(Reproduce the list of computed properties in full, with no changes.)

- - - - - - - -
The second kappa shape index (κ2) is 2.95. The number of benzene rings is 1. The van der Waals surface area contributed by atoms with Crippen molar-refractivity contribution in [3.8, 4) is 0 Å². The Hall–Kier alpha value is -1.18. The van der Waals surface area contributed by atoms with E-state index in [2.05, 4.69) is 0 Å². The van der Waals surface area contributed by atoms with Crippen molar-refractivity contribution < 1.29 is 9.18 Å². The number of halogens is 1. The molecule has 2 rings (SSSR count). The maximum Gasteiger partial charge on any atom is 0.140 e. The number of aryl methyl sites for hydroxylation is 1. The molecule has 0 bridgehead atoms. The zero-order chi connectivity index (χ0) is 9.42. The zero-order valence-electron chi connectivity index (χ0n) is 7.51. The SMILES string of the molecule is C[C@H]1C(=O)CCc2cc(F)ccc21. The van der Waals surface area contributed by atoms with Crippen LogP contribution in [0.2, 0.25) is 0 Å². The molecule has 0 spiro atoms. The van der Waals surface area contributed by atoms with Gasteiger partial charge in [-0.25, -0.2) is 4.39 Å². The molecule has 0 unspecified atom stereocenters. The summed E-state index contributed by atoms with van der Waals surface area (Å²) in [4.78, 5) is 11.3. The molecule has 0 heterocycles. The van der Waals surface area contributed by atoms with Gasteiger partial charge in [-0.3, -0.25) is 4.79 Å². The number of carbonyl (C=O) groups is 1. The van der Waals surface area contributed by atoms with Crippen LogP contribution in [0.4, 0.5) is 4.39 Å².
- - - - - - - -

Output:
The second kappa shape index (κ2) is 2.95. The number of benzene rings is 1. The van der Waals surface area contributed by atoms with Crippen molar-refractivity contribution in [3.8, 4) is 0 Å². The Hall–Kier alpha value is -1.18. The van der Waals surface area contributed by atoms with E-state index in [2.05, 4.69) is 0 Å². The van der Waals surface area contributed by atoms with Crippen molar-refractivity contribution < 1.29 is 9.18 Å². The number of halogens is 1. The molecule has 2 rings (SSSR count). The maximum Gasteiger partial charge on any atom is 0.140 e. The number of aryl methyl sites for hydroxylation is 1. The molecule has 0 bridgehead atoms. The zero-order chi connectivity index (χ0) is 9.42. The zero-order valence-electron chi connectivity index (χ0n) is 7.51. The SMILES string of the molecule is C[C@H]1C(=O)CCc2cc(F)ccc21. The van der Waals surface area contributed by atoms with Crippen LogP contribution in [0.2, 0.25) is 0 Å². The molecule has 0 spiro atoms. The van der Waals surface area contributed by atoms with Gasteiger partial charge in [-0.25, -0.2) is 4.39 Å². The molecule has 0 unspecified atom stereocenters. The summed E-state index contributed by atoms with van der Waals surface area (Å²) in [4.78, 5) is 11.3. The molecule has 0 heterocycles. The van der Waals surface area contributed by atoms with Gasteiger partial charge in [-0.3, -0.25) is 4.79 Å². The number of carbonyl (C=O) groups is 1. The van der Waals surface area contributed by atoms with Crippen LogP contribution in [0.4, 0.5) is 4.39 Å².